The government has published full details of the new Pharmaceutical Price Regulation Scheme (PPRS), which, for the first time, will introduce an agreed limit on NHS spend on branded medicines, with all additional expenditure above this level paid for by industry.

Under the five-year voluntary scheme, the branded medicines bill will stay flat over the first two years and grow slowly afterwards, with the industry footing any overspend (within agreed boundaries), except those companies pulling in annual sales of less than £5 million.

According to the government, the "breakthrough deal", which has been agreed with the Association of the British Pharmaceutical Industry (ABPI), will "provide predictability and certainty to both the NHS and industry on the spend for branded medicines", as well as "encourage the use of innovative and cost-effective treatments".   

Those on the other side of the fence, however, are not so sure, with the removal of the threshold taper for SMEs a key sore point.

ABPI chief executive Stephen Whitehead said industry has agreed to keep medicines spend under control given the financial challenges being faced by the NHS. But, he pointed out, "it's government’s role to create an environment that encourages industrial growth and therefore we are disappointed that [it] has chosen not to maintain a taper for companies with NHS sales between £5 and £25 million", a crucial life-line for SMEs.

Damaging move?

It is widely accepted that SMEs are responsible for about 80% of innovation, but, in a potentially very damaging move, the £5 million exemption threshold taper for companies with net sales between £5 million and £25 million has been removed in the new PPRS.

As Leslie Galloway, chairman of the Ethical Medicines Industry Group, explained to PharmaTimes World News, this means that a company with net sales below £5 million in 2013 will pay no rebate on NHS sales in 2014, while one that books £5,000,001 will now have to pay £187,000 to the Department of Health next year.

In another blow to SMEs, he notes that the new PPRS also now calls on companies to pay a three-monthly rebate, which doesn't sit well with the government's repeatedly restated aim of reducing bureaucracy.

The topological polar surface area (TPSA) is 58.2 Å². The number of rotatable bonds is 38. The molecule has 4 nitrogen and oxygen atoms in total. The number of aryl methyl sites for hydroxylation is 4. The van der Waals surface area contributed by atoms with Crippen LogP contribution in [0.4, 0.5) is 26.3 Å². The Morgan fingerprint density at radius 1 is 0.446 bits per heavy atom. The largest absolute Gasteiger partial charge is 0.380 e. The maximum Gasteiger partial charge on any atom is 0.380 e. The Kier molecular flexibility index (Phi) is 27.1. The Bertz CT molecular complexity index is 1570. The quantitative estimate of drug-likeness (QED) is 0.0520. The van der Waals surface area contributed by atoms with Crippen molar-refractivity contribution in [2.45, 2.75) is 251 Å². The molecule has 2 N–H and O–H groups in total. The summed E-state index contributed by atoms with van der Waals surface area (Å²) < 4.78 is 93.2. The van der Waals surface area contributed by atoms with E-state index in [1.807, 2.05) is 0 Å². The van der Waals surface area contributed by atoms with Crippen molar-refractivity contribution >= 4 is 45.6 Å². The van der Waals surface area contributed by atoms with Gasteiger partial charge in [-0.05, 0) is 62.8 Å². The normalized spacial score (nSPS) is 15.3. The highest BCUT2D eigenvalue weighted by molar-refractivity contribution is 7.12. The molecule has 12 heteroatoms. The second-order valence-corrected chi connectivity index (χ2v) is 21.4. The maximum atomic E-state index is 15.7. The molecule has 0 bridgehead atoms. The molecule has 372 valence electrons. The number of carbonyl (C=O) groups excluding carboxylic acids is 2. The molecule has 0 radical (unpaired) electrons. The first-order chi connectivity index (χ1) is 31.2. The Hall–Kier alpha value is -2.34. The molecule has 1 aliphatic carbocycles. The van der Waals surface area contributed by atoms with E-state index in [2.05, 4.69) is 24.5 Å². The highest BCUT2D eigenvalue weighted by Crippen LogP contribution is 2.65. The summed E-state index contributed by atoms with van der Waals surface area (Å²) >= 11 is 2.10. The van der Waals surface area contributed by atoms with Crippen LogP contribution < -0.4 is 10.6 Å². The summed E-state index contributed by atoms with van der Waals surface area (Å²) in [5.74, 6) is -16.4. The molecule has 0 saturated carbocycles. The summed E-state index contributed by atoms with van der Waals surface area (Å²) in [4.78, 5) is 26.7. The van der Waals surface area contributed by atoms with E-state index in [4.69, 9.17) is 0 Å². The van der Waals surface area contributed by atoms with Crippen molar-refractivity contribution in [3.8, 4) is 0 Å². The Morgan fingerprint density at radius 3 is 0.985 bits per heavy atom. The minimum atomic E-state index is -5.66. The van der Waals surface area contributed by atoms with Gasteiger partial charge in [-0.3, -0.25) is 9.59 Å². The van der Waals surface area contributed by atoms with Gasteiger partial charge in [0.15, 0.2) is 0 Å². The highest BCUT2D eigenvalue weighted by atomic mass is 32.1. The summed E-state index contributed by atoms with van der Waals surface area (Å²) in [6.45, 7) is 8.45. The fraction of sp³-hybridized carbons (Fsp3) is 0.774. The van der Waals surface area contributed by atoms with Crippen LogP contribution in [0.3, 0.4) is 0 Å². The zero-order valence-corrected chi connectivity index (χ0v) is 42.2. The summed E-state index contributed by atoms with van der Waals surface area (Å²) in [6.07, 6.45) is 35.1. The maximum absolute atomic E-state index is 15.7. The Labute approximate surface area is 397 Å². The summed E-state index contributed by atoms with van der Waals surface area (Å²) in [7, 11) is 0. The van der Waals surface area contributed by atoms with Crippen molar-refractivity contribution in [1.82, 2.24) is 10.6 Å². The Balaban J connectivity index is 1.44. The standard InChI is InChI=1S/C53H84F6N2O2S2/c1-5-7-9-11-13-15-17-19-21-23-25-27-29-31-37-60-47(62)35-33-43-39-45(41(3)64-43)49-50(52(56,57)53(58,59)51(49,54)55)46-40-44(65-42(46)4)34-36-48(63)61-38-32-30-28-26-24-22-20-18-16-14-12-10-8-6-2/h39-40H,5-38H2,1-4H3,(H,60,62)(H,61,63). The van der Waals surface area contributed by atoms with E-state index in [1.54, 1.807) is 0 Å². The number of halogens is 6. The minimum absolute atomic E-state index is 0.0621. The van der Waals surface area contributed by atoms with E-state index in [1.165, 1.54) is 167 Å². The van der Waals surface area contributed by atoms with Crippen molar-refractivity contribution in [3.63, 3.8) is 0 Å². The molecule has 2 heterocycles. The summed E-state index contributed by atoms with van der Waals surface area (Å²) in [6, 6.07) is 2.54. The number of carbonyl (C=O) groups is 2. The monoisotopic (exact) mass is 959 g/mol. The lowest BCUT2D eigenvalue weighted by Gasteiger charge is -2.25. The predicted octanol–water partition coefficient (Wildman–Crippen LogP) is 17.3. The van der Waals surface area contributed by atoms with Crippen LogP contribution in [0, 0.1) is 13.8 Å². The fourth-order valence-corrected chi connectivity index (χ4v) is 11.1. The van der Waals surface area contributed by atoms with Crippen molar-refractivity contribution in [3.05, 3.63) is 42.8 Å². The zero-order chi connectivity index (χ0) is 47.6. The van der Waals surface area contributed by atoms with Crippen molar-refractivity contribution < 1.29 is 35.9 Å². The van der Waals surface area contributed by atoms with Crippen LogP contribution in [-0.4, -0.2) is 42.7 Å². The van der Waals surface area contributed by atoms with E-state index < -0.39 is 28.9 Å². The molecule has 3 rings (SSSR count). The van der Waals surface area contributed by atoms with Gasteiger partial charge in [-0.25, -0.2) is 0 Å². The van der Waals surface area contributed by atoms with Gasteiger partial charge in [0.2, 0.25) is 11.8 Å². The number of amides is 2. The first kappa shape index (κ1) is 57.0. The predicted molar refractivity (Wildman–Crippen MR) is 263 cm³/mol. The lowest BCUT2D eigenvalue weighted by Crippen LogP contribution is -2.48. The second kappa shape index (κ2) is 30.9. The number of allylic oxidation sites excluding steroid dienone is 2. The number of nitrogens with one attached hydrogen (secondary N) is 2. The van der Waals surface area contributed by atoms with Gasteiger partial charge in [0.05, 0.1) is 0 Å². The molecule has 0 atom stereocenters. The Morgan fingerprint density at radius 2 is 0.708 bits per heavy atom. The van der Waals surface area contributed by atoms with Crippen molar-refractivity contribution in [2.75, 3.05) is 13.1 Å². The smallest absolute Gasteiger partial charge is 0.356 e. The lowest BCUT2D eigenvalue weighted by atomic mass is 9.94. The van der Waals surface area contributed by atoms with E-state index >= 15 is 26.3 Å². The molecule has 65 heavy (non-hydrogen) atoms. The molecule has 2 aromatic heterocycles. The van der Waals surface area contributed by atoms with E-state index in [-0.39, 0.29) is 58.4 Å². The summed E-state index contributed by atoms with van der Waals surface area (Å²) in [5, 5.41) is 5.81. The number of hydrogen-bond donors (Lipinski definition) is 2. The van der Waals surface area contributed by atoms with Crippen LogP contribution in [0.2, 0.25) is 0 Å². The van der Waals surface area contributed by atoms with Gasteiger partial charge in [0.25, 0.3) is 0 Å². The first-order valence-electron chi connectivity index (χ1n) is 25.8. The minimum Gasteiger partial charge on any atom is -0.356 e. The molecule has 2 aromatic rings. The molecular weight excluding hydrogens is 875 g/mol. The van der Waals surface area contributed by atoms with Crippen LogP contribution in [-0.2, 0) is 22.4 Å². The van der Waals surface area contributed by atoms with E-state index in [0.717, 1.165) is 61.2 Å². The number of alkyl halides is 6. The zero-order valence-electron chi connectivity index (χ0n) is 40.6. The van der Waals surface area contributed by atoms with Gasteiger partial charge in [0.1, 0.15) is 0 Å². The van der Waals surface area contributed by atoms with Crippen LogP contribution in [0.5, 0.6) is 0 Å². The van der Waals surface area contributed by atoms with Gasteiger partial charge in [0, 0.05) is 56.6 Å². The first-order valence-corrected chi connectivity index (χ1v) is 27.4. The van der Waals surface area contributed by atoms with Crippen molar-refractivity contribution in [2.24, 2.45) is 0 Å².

Moreover, companies paying the rebate within one month of the end of the quarter may be doing so before they have received payment from the NHS, which could cause "serious cash flow problem", Leslie told PT, noting that "only time will tell the extent of the impact on SMEs and innovation".

Downward modulation affecting parallel imports

Elsewhere, the British Association of Pharmaceutical Wholesalers (BAPW) expressed concern over the degree of downwards price modulation allowed by the new scheme and disappointment that it does not contain ‘obligations to supply’ to address issues with the medicines supply chain.

Modulation describes the freedoms given to companies to hitch up or take down drug prices following their launch. The BAPW is claiming that downwards price modulation "is now used more widely and in a more targeted fashion than previously".

"We believe that some pharmaceutical companies reduce the prices of branded products that have the greatest parallel import competition in the UK, rendering PIs less economic, so they are no longer imported; this then reduces the availability of some medicines for pharmacies and patients," it said.

When details of the 2014 PPRS first emerged last month Pfizer UK managing director Jonathan Emms - who has just been unveiled as the new president of the ABPI - was quick to voice his criticism of the deal, calling it a "missed opportunity for patients, industry and the UK economy".

"Whilst the UK Government wants new medicines to be researched and developed here, it is not prepared to pay for the life changing and life-saving medicines that result from this investment," he said.

Further criticism of the PPRS was outlined in an open letter by nine global pharmaceutical companies published by the Daily Telegraph, which stressed that it has "failed to break down the barriers which are currently preventing patients from being treated with the most cutting edge and effective new medicines available", and that "action to manage costs should be matched with action to drive better health outcomes".